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China to Further Reform Individual Income Tax
Figures from the State Administration of Taxation indicate that the amount of personal income tax collected in China soared from 7.27 billion yuan (US$876 million) in 1994 to 51.1 billion yuan (US$6.2 billion) last year.

During the first seven months of this year, individual income tax rose more than 50 per cent to 54.7 billion yuan (US$6.58 billion).

In Western countries, the individual income tax is the largest single tax source of central governments, which makes up 20 to 25 per cent of the total central tax income, Xia said.

"But in the short term, the Chinese central government will not make individual income tax a major central tax source, because the average income level of Chinese residents is relatively low," he said.

The central government is also required to consider the interests of local governments, he said.

"The central government will only share a minority of the increased part of the income tax next year, based on the taxes collected this year," Xia said.

Zhang Peisen, a senior researcher with the Taxation Research Institute, said the detailed reform scheme on individual income tax has been submitted to the National People's Congress and is yet to be approved.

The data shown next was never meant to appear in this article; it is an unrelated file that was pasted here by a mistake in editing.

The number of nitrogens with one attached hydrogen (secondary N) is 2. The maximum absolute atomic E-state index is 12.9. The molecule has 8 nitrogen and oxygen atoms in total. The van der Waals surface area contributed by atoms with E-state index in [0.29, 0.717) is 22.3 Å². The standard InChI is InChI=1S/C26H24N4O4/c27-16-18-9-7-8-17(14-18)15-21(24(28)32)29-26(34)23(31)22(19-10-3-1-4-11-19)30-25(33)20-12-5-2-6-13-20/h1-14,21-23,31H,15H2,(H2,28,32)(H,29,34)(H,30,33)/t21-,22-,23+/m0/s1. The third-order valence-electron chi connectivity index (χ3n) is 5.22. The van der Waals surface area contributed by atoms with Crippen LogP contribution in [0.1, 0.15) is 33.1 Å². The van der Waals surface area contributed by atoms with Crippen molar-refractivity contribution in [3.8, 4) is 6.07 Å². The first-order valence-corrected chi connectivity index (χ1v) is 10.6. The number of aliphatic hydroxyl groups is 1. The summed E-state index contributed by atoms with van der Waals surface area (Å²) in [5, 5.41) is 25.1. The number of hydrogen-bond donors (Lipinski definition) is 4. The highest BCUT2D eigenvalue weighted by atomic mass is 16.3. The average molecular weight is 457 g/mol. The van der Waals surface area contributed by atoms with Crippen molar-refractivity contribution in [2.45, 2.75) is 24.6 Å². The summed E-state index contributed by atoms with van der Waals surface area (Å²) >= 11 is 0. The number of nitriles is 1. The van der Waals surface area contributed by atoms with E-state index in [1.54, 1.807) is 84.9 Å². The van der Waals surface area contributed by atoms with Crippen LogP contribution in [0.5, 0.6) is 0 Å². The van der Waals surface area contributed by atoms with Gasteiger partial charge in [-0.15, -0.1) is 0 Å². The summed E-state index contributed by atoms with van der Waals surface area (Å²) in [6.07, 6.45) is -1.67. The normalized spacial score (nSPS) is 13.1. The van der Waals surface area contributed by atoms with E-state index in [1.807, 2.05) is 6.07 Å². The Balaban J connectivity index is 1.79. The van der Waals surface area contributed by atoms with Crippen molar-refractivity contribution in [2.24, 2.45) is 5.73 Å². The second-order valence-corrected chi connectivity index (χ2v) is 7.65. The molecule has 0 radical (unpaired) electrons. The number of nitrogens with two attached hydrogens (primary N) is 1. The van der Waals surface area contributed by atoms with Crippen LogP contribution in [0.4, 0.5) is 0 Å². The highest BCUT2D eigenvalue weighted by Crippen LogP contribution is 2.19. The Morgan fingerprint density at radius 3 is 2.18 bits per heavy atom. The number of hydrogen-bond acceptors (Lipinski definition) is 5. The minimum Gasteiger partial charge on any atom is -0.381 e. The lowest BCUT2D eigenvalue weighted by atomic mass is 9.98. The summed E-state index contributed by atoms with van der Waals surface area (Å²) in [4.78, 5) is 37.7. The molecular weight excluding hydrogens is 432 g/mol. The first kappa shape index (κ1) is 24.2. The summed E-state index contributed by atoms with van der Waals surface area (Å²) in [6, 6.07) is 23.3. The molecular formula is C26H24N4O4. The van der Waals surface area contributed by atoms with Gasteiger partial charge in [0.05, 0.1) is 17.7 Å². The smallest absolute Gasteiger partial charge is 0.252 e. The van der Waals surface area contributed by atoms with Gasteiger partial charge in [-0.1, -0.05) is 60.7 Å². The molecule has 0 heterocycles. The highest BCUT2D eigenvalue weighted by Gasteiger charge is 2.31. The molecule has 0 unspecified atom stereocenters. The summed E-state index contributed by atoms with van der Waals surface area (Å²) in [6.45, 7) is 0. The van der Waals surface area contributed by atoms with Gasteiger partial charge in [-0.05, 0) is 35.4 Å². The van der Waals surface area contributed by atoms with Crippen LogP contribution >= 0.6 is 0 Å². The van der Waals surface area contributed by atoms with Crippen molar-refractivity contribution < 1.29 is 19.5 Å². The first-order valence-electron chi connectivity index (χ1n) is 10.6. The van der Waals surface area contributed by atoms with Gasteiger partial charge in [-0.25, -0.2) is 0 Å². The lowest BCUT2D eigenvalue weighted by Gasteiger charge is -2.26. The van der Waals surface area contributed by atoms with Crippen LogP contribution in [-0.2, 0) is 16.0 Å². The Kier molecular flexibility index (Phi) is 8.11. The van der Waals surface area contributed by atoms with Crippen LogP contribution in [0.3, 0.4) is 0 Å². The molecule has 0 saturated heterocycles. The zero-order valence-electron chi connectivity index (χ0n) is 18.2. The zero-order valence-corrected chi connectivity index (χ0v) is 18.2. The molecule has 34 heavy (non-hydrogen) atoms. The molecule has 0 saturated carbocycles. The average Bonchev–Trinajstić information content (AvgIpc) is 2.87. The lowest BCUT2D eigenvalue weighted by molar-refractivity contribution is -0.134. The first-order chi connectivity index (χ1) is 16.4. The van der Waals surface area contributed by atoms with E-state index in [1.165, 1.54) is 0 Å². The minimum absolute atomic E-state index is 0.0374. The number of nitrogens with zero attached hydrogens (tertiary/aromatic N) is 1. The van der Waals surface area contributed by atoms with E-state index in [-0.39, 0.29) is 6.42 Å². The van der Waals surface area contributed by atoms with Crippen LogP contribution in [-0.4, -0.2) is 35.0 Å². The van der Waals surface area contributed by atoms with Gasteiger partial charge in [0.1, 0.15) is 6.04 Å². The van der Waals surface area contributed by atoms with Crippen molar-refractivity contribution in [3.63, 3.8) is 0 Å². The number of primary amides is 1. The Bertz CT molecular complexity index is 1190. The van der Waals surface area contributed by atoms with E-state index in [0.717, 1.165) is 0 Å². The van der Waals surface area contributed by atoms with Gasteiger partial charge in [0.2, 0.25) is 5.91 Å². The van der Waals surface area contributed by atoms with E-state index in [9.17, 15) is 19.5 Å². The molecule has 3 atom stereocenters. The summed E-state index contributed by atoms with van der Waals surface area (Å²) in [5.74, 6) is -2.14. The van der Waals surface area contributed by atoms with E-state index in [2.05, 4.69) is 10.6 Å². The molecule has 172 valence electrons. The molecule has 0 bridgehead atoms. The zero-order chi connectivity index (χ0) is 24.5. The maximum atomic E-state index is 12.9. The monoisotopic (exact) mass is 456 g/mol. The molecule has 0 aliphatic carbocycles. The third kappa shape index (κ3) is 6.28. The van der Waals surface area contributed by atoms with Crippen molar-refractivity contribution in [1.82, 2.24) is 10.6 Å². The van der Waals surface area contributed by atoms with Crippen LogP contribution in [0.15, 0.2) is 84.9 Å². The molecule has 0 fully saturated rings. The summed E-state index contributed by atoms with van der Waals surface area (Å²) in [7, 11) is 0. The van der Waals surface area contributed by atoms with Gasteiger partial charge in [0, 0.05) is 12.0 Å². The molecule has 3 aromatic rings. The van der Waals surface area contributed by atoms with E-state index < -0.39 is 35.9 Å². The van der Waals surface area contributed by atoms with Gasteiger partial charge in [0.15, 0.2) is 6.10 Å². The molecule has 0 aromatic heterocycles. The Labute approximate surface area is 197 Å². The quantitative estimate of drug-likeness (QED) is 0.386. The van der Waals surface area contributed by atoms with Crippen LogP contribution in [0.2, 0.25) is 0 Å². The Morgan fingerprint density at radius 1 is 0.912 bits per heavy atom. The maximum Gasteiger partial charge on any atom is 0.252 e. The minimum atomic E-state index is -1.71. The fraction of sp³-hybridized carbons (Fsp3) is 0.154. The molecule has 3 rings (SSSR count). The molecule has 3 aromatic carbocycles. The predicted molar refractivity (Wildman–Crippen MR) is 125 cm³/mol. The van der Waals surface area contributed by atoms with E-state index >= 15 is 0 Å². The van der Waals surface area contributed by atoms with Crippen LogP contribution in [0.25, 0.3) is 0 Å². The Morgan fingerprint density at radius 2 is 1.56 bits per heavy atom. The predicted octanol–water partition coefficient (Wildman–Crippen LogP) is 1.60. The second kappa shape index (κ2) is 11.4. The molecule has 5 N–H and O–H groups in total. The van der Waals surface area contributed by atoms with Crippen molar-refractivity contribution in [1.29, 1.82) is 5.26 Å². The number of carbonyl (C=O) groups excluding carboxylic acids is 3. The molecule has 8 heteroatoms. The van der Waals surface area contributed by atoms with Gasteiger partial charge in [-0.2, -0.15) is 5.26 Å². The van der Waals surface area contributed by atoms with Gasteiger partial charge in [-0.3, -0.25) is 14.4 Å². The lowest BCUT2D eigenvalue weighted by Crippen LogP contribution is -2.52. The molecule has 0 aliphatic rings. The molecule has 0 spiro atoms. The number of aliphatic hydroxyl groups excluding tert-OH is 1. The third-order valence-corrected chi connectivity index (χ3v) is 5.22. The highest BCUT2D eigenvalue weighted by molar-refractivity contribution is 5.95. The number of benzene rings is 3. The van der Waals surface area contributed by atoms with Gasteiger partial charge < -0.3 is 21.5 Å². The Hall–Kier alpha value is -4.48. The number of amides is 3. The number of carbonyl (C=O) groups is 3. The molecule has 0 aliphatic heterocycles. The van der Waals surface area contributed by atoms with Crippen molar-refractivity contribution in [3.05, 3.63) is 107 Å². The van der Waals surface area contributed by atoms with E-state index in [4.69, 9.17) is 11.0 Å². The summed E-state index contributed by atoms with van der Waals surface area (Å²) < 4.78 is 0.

He did not give further details, such as how much the threshold on individual income tax will be raised.

"The threshold should be about 1,500 yuan (US$180) a month," said Hu Shaowei, an economist with the State Information Center.

The present threshold of 800 yuan (US$96) a month was introduced in 1981, when the living standards of ordinary residents were very low, he said.

At that time, the income of residents was less than 100 yuan (US$12) per month and so remained untaxed.

China's reforms and opening up over the past two decades have rapidly increased average incomes, Hu said: "Residents with monthly incomes of less than 600 yuan (US$72) are considered low, an income of at least 900 yuan (US$108.4) per month is needed to maintain a basic standard of living."

Individual income tax reform should also take into account a taxpayer's family burden, such as whether they have a child or elderly family members to support, because the tax is designed to keep a fair distribution of social wealth, said Hu.

According to investigations by the National Bureau of Statistics, the Gini Index, an international measure used to measure income distribution, stands at 0.458 in China. This is above the international warning line of 0.4, and indicates that Chinese society suffers from income distribution inequity.

(People's Daily December 18, 2001)

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